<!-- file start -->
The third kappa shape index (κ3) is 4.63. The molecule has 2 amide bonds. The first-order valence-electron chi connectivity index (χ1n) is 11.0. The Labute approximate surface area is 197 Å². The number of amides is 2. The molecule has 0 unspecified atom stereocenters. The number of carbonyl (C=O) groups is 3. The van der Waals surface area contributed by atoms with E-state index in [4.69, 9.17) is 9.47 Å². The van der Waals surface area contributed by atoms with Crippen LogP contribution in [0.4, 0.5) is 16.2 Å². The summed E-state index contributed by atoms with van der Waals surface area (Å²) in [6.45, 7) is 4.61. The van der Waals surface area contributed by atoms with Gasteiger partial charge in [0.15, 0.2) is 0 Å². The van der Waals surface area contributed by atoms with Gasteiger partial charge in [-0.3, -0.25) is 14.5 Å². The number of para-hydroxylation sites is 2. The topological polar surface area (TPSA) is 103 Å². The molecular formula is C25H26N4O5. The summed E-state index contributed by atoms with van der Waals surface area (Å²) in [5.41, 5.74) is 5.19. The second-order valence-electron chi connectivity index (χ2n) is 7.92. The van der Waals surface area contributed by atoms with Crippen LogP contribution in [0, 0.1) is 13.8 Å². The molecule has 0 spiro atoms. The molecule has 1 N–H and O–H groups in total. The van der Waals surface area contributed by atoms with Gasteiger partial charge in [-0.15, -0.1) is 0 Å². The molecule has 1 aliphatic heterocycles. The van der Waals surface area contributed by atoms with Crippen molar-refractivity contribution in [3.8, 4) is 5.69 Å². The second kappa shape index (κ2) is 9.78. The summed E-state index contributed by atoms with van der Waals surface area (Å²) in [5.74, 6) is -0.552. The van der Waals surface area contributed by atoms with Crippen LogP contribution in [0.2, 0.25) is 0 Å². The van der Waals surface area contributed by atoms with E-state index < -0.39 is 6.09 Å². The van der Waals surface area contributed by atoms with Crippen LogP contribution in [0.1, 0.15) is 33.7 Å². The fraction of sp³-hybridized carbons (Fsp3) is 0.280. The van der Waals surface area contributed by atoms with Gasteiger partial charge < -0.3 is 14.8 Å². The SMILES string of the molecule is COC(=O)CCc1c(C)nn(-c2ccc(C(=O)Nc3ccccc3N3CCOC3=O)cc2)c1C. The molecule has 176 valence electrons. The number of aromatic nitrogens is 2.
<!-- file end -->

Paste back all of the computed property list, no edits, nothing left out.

The third kappa shape index (κ3) is 4.63. The molecule has 2 amide bonds. The first-order valence-electron chi connectivity index (χ1n) is 11.0. The Labute approximate surface area is 197 Å². The number of amides is 2. The molecule has 0 unspecified atom stereocenters. The number of carbonyl (C=O) groups is 3. The van der Waals surface area contributed by atoms with E-state index in [4.69, 9.17) is 9.47 Å². The van der Waals surface area contributed by atoms with Crippen LogP contribution in [0.4, 0.5) is 16.2 Å². The summed E-state index contributed by atoms with van der Waals surface area (Å²) in [6.45, 7) is 4.61. The van der Waals surface area contributed by atoms with Gasteiger partial charge in [0.15, 0.2) is 0 Å². The van der Waals surface area contributed by atoms with Gasteiger partial charge in [-0.3, -0.25) is 14.5 Å². The number of para-hydroxylation sites is 2. The topological polar surface area (TPSA) is 103 Å². The molecular formula is C25H26N4O5. The summed E-state index contributed by atoms with van der Waals surface area (Å²) in [5.41, 5.74) is 5.19. The second-order valence-electron chi connectivity index (χ2n) is 7.92. The van der Waals surface area contributed by atoms with Crippen LogP contribution in [0, 0.1) is 13.8 Å². The molecule has 0 spiro atoms. The molecule has 1 N–H and O–H groups in total. The van der Waals surface area contributed by atoms with Gasteiger partial charge in [-0.15, -0.1) is 0 Å². The molecule has 1 aliphatic heterocycles. The van der Waals surface area contributed by atoms with Crippen molar-refractivity contribution in [3.8, 4) is 5.69 Å². The second kappa shape index (κ2) is 9.78. The summed E-state index contributed by atoms with van der Waals surface area (Å²) in [5.74, 6) is -0.552. The van der Waals surface area contributed by atoms with Crippen LogP contribution in [0.2, 0.25) is 0 Å². The van der Waals surface area contributed by atoms with E-state index < -0.39 is 6.09 Å². The van der Waals surface area contributed by atoms with Crippen LogP contribution in [0.1, 0.15) is 33.7 Å². The fraction of sp³-hybridized carbons (Fsp3) is 0.280. The van der Waals surface area contributed by atoms with Gasteiger partial charge < -0.3 is 14.8 Å². The SMILES string of the molecule is COC(=O)CCc1c(C)nn(-c2ccc(C(=O)Nc3ccccc3N3CCOC3=O)cc2)c1C. The molecule has 176 valence electrons. The number of aromatic nitrogens is 2.